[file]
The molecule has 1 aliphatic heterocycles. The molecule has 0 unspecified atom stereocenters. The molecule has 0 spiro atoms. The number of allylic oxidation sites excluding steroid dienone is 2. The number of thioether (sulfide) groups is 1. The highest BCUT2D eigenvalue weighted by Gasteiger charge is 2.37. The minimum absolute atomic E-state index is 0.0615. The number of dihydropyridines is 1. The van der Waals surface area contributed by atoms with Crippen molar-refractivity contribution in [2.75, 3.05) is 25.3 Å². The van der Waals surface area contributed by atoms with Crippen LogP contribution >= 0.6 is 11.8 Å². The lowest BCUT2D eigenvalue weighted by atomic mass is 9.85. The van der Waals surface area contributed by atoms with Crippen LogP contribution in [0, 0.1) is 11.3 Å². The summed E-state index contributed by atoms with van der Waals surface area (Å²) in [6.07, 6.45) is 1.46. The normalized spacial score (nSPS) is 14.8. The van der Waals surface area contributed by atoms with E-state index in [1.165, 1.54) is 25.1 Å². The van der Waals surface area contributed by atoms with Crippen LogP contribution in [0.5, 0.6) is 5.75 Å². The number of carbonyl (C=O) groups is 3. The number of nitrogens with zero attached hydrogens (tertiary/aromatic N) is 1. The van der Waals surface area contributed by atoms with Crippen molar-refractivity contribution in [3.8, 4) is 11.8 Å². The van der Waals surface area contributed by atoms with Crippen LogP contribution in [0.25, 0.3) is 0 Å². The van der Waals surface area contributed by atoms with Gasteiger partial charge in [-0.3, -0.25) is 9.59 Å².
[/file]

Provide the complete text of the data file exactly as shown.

The molecule has 1 aliphatic heterocycles. The molecule has 0 unspecified atom stereocenters. The molecule has 0 spiro atoms. The number of allylic oxidation sites excluding steroid dienone is 2. The number of thioether (sulfide) groups is 1. The highest BCUT2D eigenvalue weighted by Gasteiger charge is 2.37. The minimum absolute atomic E-state index is 0.0615. The number of dihydropyridines is 1. The van der Waals surface area contributed by atoms with Crippen molar-refractivity contribution in [2.75, 3.05) is 25.3 Å². The van der Waals surface area contributed by atoms with Crippen LogP contribution >= 0.6 is 11.8 Å². The lowest BCUT2D eigenvalue weighted by atomic mass is 9.85. The van der Waals surface area contributed by atoms with Crippen LogP contribution in [0, 0.1) is 11.3 Å². The summed E-state index contributed by atoms with van der Waals surface area (Å²) in [6.07, 6.45) is 1.46. The normalized spacial score (nSPS) is 14.8. The van der Waals surface area contributed by atoms with E-state index in [1.165, 1.54) is 25.1 Å². The van der Waals surface area contributed by atoms with Crippen LogP contribution in [0.5, 0.6) is 5.75 Å². The number of carbonyl (C=O) groups is 3. The number of nitrogens with zero attached hydrogens (tertiary/aromatic N) is 1. The van der Waals surface area contributed by atoms with Crippen molar-refractivity contribution in [3.8, 4) is 11.8 Å². The van der Waals surface area contributed by atoms with Crippen LogP contribution in [0.25, 0.3) is 0 Å². The van der Waals surface area contributed by atoms with Gasteiger partial charge in [-0.3, -0.25) is 9.59 Å².